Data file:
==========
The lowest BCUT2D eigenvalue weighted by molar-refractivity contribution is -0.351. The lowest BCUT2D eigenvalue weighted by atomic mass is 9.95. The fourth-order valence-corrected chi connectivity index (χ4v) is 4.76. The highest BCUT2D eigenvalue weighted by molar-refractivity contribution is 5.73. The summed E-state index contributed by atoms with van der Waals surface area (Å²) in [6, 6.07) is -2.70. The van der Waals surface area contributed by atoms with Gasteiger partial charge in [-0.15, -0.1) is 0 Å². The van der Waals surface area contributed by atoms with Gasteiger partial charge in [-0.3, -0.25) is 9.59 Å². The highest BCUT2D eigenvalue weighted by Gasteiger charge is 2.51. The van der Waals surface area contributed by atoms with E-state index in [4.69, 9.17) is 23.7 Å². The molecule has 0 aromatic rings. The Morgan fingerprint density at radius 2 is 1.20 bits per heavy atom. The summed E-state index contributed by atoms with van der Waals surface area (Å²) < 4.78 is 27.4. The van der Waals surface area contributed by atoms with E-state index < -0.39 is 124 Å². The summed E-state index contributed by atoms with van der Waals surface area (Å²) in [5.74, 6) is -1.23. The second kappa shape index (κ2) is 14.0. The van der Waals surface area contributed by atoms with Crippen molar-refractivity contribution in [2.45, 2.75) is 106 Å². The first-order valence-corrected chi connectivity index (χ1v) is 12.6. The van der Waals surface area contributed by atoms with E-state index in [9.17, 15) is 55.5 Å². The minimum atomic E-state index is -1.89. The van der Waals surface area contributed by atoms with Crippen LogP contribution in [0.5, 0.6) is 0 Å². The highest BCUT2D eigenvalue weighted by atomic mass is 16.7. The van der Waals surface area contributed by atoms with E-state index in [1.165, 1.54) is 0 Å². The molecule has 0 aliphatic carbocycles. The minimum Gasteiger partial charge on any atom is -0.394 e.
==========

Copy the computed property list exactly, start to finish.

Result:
The lowest BCUT2D eigenvalue weighted by molar-refractivity contribution is -0.351. The lowest BCUT2D eigenvalue weighted by atomic mass is 9.95. The fourth-order valence-corrected chi connectivity index (χ4v) is 4.76. The highest BCUT2D eigenvalue weighted by molar-refractivity contribution is 5.73. The summed E-state index contributed by atoms with van der Waals surface area (Å²) in [6, 6.07) is -2.70. The van der Waals surface area contributed by atoms with Gasteiger partial charge in [-0.15, -0.1) is 0 Å². The van der Waals surface area contributed by atoms with Gasteiger partial charge in [-0.3, -0.25) is 9.59 Å². The highest BCUT2D eigenvalue weighted by Gasteiger charge is 2.51. The van der Waals surface area contributed by atoms with E-state index in [4.69, 9.17) is 23.7 Å². The molecule has 0 aromatic rings. The Morgan fingerprint density at radius 2 is 1.20 bits per heavy atom. The summed E-state index contributed by atoms with van der Waals surface area (Å²) < 4.78 is 27.4. The van der Waals surface area contributed by atoms with E-state index < -0.39 is 124 Å². The summed E-state index contributed by atoms with van der Waals surface area (Å²) in [5.74, 6) is -1.23. The second kappa shape index (κ2) is 14.0. The van der Waals surface area contributed by atoms with Crippen molar-refractivity contribution in [2.45, 2.75) is 106 Å². The first-order valence-corrected chi connectivity index (χ1v) is 12.6. The van der Waals surface area contributed by atoms with E-state index in [9.17, 15) is 55.5 Å². The minimum atomic E-state index is -1.89. The van der Waals surface area contributed by atoms with Crippen LogP contribution in [0.5, 0.6) is 0 Å². The highest BCUT2D eigenvalue weighted by atomic mass is 16.7. The van der Waals surface area contributed by atoms with E-state index in [1.165, 1.54) is 0 Å². The molecule has 0 aliphatic carbocycles. The minimum Gasteiger partial charge on any atom is -0.394 e.